§ Motion made, and Question proposed, That this House do now adjourn.—[Mr. Alan Fitch.]
§ 11.30 p.m.
§ Mr. George Darling (Sheffield, Hillsborough)
I want to draw attention to 1667 the problems that are arising in the steel industry and in the national economy from the unsatisfactory supplying of scrap to steel works. It will be well known—[Interruption.]
§ Mr. Darling
It will be generally known that steel production in this country has recently been handicapped by a shortage of scrap. There is a steel shortage which was and is still having an adverse and costly effect on the whole economy and the balance of payments.
One result is that the output of steel is not meeting the demands of the steel-using industries, and that means practically every industry in the country. So we are importing steel which should be produced here and thus putting a burden on the balance of payments. This is a quite unnecessary addition to the cost of imports which are already much too high. Another result is that many steel works are not working to capacity. Some are on short time. This means that steel costs are increased and the earnings of steel workers are down and the economy suffers.
But the result to which I wish to draw particular attention is that to make good the scrap shortage, we are importing scrap, costly scrap, from the United States. The price is £20 per ton compared with the average home price of £12 per ton.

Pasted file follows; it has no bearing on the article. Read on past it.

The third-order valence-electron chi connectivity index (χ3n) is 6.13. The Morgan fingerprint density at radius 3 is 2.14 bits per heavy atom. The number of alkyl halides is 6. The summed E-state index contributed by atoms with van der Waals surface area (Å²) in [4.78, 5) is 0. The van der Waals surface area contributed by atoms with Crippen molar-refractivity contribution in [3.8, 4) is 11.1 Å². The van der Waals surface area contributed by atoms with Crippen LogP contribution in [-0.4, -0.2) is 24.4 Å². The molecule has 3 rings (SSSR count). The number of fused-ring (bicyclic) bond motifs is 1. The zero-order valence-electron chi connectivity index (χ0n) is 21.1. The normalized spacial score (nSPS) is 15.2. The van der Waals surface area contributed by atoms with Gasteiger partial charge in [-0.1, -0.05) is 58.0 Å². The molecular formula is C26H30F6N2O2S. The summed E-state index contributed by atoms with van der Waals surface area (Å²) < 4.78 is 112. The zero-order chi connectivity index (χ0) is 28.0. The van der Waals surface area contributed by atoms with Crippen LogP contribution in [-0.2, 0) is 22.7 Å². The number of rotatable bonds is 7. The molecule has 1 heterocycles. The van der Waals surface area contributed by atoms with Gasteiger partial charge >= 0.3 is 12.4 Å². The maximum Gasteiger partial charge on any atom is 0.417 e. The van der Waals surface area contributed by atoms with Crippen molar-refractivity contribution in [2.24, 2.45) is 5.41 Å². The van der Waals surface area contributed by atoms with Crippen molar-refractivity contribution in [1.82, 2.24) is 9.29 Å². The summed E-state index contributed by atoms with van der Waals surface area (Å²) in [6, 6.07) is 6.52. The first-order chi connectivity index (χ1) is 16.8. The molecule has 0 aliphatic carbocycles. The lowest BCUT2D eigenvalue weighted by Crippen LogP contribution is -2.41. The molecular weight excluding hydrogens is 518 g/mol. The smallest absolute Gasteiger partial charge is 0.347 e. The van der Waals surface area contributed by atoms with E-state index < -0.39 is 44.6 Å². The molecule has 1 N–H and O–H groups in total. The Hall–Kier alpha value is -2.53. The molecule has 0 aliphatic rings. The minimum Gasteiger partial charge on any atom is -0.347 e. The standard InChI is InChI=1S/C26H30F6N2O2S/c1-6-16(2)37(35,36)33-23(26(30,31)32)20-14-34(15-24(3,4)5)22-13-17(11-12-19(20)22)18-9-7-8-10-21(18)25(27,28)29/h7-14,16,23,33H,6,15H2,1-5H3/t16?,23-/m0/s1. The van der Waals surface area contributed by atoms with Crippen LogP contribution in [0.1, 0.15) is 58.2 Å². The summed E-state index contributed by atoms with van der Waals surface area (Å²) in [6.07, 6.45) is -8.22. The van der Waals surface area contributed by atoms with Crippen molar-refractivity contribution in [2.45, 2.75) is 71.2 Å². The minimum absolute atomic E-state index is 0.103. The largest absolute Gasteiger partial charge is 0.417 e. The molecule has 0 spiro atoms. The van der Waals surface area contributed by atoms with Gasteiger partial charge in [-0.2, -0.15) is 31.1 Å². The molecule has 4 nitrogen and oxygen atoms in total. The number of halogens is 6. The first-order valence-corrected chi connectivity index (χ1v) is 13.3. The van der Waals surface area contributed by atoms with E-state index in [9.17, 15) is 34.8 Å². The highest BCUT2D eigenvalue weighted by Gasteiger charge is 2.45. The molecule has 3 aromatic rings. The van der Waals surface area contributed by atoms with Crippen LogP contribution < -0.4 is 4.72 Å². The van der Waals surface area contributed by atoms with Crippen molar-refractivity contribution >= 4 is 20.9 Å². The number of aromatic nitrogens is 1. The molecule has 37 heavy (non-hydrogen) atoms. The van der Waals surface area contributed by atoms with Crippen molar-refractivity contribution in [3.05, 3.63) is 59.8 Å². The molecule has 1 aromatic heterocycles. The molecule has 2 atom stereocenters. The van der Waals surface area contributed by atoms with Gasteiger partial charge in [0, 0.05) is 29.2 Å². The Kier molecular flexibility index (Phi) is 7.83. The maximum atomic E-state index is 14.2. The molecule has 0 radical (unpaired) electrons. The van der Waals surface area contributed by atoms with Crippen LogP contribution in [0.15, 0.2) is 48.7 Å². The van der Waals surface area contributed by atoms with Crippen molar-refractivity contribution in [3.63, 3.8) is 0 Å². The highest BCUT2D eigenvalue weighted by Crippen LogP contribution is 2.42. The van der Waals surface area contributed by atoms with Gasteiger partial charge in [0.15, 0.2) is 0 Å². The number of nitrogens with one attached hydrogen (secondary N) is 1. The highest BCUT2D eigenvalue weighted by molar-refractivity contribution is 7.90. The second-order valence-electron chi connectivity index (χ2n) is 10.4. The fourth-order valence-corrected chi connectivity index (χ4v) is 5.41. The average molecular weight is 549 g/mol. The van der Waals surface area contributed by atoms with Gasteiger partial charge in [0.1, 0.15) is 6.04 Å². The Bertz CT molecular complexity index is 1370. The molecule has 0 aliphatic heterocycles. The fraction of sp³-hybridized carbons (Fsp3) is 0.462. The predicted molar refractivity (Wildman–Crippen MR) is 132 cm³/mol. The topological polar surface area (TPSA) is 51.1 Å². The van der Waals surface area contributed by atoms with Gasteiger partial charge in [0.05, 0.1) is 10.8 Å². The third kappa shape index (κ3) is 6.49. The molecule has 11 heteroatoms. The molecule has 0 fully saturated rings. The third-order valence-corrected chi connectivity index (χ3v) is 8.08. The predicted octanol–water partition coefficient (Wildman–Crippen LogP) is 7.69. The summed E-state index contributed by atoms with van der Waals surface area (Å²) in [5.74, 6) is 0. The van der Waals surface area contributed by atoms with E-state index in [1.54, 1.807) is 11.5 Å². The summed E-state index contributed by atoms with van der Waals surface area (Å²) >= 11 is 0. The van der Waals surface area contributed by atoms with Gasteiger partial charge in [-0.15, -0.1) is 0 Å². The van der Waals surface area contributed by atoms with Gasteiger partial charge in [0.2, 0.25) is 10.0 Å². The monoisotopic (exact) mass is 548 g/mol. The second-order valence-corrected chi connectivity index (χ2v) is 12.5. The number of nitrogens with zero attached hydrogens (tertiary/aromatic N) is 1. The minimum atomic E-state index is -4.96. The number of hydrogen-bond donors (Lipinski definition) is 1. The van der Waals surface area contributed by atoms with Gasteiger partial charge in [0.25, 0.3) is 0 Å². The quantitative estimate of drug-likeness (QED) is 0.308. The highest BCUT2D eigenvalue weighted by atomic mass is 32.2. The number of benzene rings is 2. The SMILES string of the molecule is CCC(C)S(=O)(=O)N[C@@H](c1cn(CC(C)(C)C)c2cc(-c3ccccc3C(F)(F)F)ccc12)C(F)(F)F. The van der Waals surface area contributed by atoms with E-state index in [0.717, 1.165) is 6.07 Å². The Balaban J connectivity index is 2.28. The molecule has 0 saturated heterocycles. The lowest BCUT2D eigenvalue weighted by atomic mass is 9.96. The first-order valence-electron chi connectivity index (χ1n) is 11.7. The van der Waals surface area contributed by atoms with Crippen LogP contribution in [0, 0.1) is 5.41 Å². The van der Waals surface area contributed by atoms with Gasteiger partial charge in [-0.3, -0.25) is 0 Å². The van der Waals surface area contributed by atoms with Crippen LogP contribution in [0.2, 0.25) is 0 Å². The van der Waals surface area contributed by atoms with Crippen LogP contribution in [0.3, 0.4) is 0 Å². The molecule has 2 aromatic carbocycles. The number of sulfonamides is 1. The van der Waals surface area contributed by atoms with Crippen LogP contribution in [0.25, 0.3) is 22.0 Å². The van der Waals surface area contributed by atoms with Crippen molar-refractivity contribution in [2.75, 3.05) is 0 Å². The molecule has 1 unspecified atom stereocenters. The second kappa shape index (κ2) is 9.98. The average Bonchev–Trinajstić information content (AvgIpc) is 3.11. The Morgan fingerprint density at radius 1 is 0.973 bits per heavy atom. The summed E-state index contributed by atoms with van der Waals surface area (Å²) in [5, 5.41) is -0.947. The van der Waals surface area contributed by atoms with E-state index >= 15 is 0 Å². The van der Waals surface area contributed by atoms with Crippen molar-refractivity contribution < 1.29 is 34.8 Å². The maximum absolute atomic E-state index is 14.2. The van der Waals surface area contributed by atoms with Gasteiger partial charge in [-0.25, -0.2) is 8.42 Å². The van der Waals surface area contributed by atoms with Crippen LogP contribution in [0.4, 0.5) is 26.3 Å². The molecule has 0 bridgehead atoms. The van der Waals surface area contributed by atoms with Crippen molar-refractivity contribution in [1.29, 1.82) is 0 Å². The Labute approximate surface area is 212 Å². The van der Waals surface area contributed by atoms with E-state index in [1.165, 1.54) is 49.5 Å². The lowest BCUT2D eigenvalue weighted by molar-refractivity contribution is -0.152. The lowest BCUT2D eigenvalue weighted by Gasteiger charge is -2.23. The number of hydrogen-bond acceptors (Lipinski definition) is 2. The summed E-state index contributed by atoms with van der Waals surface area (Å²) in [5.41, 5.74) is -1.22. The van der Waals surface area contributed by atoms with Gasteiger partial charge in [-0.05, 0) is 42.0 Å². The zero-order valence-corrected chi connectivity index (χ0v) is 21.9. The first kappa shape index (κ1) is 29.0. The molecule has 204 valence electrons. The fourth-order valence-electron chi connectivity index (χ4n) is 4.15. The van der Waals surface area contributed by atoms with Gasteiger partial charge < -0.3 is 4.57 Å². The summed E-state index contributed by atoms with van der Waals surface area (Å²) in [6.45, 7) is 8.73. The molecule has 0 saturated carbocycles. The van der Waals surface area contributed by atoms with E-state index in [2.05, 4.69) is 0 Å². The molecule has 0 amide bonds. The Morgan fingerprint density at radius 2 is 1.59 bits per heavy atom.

This is another heavy addition to our imports bill. Figures which the Minister of Power gave me in answer to a Question last week showed that United States scrap being imported in the first four months of the year cost £340,000. It will be a much heavier bill before the year is out, and it is a totally unnecessary bill.
We are having to pay these high prices and these huge sums because the forecasting and planning to balance potential demands for steel and supplies of scrap are incompetently arranged and conducted in an atmosphere of secrecy. There is no real shortage of scrap in the country. It is lying around all over the place—abandoned motor cars and lorries, 1668 derelict coal mines, obsolete machinery, discarded cookers and washing machines, old steam locomotives and torn up railway lines. The country is full of it and more and more piles up every day, often to disfigure our towns and countryside.
But this scrap has to be collected, graded, processed and delivered to the steel works. Some furnaces take 100 per cent. scrap for the purpose of making special steels, but on average there is just over half a ton of scrap in every ton of steel produced; so scrap is important.